1 clove garlic - minced
3 small "orange" tomatoes
2 medium sized Campari tomatoes
3 Portobella mushrooms
6 big, fresh basil leaves
1/8 tsp. dried rosemary
1/4 cup fresh mozzarella cheese
1/8 cup fresh Parmesan
1/4 tsp. nutmeg
6 Manicotti shells (uncooked)
Salt and Pepper to taste
16 oz. tomato sauce - (I used a bottled sauce for this)
Cut the tomatoes, mushrooms and basil and mix in with the ricotta cheese, stirring everything together with a spoon. 
Add the cheeses and seasonings (salt, pepper and nutmeg).
Line a baking dish with about 8 oz. of your sauce. 
Take a Ziploc or sandwich bag and fill it with the cheese filling.  Snip off a small corner and squeeze the mixture into the uncooked Manicotti shells and place in the sauce. 
This fills approximately 6 shells and fits perfectly in a small glass baking  dish 9x11
Pour the rest of the sauce on top and add some mozzarella cheese.
Either cover with tin foil and refrigerate until meal time or preheat oven to 350 degrees.  Bake for about 45 - 50 minutes. 
Keep covered the first 30 minutes.
Serve hot. 

The secret is the nutmeg.  When you add nutmeg to a dish with ricotta, it's automatically "heaven". 
 I learned this from an Italian chef years ago.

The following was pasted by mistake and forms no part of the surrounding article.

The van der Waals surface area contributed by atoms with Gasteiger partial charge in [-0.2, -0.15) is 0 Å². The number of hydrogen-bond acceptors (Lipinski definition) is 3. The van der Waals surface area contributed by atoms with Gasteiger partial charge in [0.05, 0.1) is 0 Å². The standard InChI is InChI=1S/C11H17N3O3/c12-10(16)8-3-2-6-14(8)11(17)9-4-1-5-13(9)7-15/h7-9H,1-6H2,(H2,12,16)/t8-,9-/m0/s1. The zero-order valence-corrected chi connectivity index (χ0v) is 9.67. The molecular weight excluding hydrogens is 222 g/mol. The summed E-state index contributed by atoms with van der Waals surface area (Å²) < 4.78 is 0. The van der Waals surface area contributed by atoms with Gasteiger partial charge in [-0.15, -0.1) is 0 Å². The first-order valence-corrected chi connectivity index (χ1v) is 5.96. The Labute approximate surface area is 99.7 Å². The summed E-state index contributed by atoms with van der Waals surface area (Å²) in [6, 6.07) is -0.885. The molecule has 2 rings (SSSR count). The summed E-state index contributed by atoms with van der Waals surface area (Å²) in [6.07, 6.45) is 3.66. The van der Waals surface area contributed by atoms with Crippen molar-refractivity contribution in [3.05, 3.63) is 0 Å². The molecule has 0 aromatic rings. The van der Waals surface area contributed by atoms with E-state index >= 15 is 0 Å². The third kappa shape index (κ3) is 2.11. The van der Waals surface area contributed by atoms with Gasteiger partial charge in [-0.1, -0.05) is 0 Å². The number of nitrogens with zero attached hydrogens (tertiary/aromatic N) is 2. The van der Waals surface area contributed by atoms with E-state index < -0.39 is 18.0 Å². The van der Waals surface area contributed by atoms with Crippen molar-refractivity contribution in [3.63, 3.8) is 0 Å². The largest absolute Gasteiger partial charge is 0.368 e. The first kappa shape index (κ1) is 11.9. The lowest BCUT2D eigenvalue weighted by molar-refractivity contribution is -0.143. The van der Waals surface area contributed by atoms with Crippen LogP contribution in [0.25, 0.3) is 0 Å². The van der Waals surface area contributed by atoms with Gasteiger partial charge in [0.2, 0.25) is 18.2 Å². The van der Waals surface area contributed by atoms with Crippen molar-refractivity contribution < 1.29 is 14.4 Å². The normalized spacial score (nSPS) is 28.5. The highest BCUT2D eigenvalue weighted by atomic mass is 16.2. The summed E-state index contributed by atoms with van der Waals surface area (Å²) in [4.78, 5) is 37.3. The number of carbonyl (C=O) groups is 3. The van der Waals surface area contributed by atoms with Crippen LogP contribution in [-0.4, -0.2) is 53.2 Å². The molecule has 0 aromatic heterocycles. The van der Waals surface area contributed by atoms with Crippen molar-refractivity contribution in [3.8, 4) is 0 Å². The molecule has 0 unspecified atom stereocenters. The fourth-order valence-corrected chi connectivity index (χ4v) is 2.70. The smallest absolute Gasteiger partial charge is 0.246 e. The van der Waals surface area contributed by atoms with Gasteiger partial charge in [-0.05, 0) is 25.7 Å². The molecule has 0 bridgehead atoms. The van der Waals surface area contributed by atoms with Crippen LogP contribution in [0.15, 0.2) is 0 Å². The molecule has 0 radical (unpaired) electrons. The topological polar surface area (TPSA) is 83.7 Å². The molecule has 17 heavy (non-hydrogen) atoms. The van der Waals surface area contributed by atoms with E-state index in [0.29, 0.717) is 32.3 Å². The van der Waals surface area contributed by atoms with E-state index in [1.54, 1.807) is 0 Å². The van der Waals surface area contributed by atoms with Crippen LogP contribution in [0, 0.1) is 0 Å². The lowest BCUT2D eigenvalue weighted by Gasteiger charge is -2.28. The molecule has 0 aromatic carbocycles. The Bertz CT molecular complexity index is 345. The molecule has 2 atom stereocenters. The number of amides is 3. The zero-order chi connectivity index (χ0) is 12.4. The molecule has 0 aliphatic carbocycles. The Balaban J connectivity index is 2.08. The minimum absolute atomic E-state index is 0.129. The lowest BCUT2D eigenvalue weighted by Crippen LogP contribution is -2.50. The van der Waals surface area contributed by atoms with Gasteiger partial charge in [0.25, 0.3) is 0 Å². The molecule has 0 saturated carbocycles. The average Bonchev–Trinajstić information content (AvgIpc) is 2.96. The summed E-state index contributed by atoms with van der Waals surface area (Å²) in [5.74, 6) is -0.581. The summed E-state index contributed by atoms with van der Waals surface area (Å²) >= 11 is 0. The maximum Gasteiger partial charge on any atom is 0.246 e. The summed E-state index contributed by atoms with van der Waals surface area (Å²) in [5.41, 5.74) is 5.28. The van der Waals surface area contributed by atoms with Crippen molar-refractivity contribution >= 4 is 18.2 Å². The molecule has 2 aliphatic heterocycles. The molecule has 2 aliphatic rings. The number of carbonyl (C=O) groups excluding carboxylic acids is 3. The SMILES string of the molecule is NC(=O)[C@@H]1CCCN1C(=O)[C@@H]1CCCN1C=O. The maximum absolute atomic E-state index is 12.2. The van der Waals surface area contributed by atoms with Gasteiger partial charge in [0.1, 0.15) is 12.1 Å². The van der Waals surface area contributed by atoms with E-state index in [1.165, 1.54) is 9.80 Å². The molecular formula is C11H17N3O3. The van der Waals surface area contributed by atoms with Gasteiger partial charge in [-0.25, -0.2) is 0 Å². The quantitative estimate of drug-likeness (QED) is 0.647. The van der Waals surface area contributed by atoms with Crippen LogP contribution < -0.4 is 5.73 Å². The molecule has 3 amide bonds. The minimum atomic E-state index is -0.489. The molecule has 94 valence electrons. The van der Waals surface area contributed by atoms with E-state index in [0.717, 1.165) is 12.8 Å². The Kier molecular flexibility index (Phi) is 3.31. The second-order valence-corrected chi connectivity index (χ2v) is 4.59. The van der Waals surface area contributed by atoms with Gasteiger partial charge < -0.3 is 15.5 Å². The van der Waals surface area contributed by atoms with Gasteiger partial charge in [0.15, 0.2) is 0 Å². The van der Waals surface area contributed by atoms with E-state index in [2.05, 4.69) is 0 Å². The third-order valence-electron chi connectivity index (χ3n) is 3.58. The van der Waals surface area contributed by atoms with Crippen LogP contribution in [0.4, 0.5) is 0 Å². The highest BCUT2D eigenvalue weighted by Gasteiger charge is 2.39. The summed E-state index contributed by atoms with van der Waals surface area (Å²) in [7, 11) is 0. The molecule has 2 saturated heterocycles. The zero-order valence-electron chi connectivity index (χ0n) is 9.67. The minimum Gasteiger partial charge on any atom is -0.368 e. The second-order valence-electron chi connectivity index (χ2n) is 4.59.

Stairways, Paths and Embracing Change

This is Lake Michigan in early November.  The landscape has browned and sky and water intermingle between shades of grayed out blue and grayed out gray.  The seasons start out with such gusto in the beginning.  Bright green leaves change to a crimson yellow or a caramel brown eventually into softer more mellowed shades.   It reminds me of change at any level.  We all start out with a lot of energy and hope at the beginning, then somewhere along the road things mellow and we are somewhere comfortable in the middle. 
These stairs led me to the water, the rocks and the wind.  They led me to another world below where boulders were beaten and forced to soften pressured by the waves of the water.   What do you end up with?  Something that is still very strong but the hard edges have been softened.
As I walked down the path I noticed even the stairs were weathered in a beautiful way.  They serve their purpose and part of "their process" is to be walked on and trampled a bit. That's what they are there for!  There were places along these stairs that half of the stair was gone yet gently creeping up through some of the destruction was a new flower in it's last bloom.  The space made room for something beautiful to spring up.


The stairs represent transition – a way of getting from one stage to another.  I (personally) often stumble on stairs.  I’ve even broken my foot falling down stairs and I’ve been known to trip up them as well.  A “stair” can take us from one plane to another.  It’s symbolic – they can bring us higher to our destiny or lower to our destination.  It seems my norm is to stumble when making the transition.     
Currently, I am entering a new phase of my life.  I can identify with the subtle colors of the landscape as it softens and grays.    I connect with the subtlety of the beauty that surrounds me.  At times my path has been smooth sailing and at others it has felt like a constant uphill climb.  I do believe though, we choose our own paths. 

My path is changing  course - something beautiful is about to spring up.